Black Out?

Dying to see Carsten’s round of honour with the South African flag, I was seething. Here someone had just won one of the most amazing 800 meter races in history and German television determined that we should see Harting celebrating, this uncouth macho instead.

I am told that in the internal IAAF magazine distributed at the Championships every day for athletes and officials, Carsten also did not feature, nor does she on the IAAF website. Other gold medal winners did. Are they trying to erase her from our memories? Do they think she will then just go away?

But obviously the television people had something against us South Africans. They gave a repeat performance of not showing the winner’s round of honour when Mbulaeni Mulaudzi suprisingly beat the favourites in the men’s 800 metres on Sunday.


Apparently tests were done in Berlin and in South Africa, but everyone around Caster is keeping mum on the issue. Amnesia?

Zola Budd

Sources in the team say she is mentally incredibly strong: a shy, serious person who spent a lot of time on her own preparing mentally for the race. A true professional athlete. reminding me of Zola Budd. The people I know from the Limpopo area are very private people. So having your gender discussed all over the world must be shattering for her.

My advice to her is not to give up, but to use her anger positively and show the world what she can still achieve. Maybe she can takesome advice from Zola Budd who at a young age was also scrutinized and under enormous pressure for political reasons. In a 1992 interview with me shortly before the Barcelona Olympics, I asked her what makes her run?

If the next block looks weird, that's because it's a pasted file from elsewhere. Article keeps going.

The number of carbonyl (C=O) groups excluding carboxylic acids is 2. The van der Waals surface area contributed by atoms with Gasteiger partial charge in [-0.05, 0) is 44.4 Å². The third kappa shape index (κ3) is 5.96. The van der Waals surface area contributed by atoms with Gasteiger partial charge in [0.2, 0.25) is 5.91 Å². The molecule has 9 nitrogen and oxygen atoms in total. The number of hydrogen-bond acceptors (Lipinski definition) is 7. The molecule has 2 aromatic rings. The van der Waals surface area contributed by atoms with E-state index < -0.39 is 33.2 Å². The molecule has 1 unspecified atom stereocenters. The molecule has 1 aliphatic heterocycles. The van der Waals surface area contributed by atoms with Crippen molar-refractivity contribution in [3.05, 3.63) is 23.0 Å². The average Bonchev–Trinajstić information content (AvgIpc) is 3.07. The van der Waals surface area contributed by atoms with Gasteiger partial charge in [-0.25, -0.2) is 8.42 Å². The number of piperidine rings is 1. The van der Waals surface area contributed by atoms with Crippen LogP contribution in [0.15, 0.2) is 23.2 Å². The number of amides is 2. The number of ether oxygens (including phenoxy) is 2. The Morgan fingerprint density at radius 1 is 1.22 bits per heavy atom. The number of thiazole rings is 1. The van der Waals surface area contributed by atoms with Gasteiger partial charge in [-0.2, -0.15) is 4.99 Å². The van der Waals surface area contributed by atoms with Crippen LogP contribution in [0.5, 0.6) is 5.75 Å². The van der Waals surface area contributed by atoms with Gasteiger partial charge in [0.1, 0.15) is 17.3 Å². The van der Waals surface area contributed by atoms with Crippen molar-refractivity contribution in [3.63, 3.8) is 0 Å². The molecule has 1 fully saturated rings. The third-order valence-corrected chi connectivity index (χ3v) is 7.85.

"It was the only sport at school in which I could not hurt someone with my aggression. I get aggressive in about 90 per cent of all races. Sometimes I get incredibly angry," she said.

So Carsten use that anger! And you must have a lot of that right now!

Monday, 3 August 2009

Olewig Wine Festival, Trier

The annual Olewig Wine Festival in Trier, Germany's oldest town is ending tonight.

Once again we celebrated at Weingut Deutschherrenhof. Where else? Good music, good wine, good food. Ate lovely vegetarian Flammkueche.

This is what I wrote in my book about it. On the left vineyards of Olewig.

Annual Olewig Wine Festival:

“In the last few years we have preferred to sit in the garden of the wine estate Deutschherrenhof, belonging to the family Schieben-Oberbillig. The wines are excellent, the cuisine good and the music is normally to our taste.

The problem with German wines is that they are so completely confusing. In South Africa my favourite wine for many years was a Boschendal Blanc de Blanc or for special occasions a Backsberg Chardonnay. With the French Huguenots bringing the wine culture to South Africa, I have no problem choosing a good French wine. But German wines, even after thirteen years of living in a wine growing area, give me the jitters. Is aRiesling dry or semi-sweet? Unless it is written explicitly on the bottle, your guess is as good as mine.

Recently I have discovered a wonderful Pinot Blanc at Deutschherrenhof. And while grape varieties internationally stick to the names of their countries of origin, French or German or Italian, the Germans translate Pinot Blanc as Weissburgunder, which means the same as “white Burgundy”.

The garden of Deutschherrenhof was also a place for our children to play nearby when they were younger, safely away from mainstream pedestrian traffic, which can get very congested as the evening proceeds. And by eleven o’clock one has a wonderful view of the fireworks in the steep vineyards from their garden........”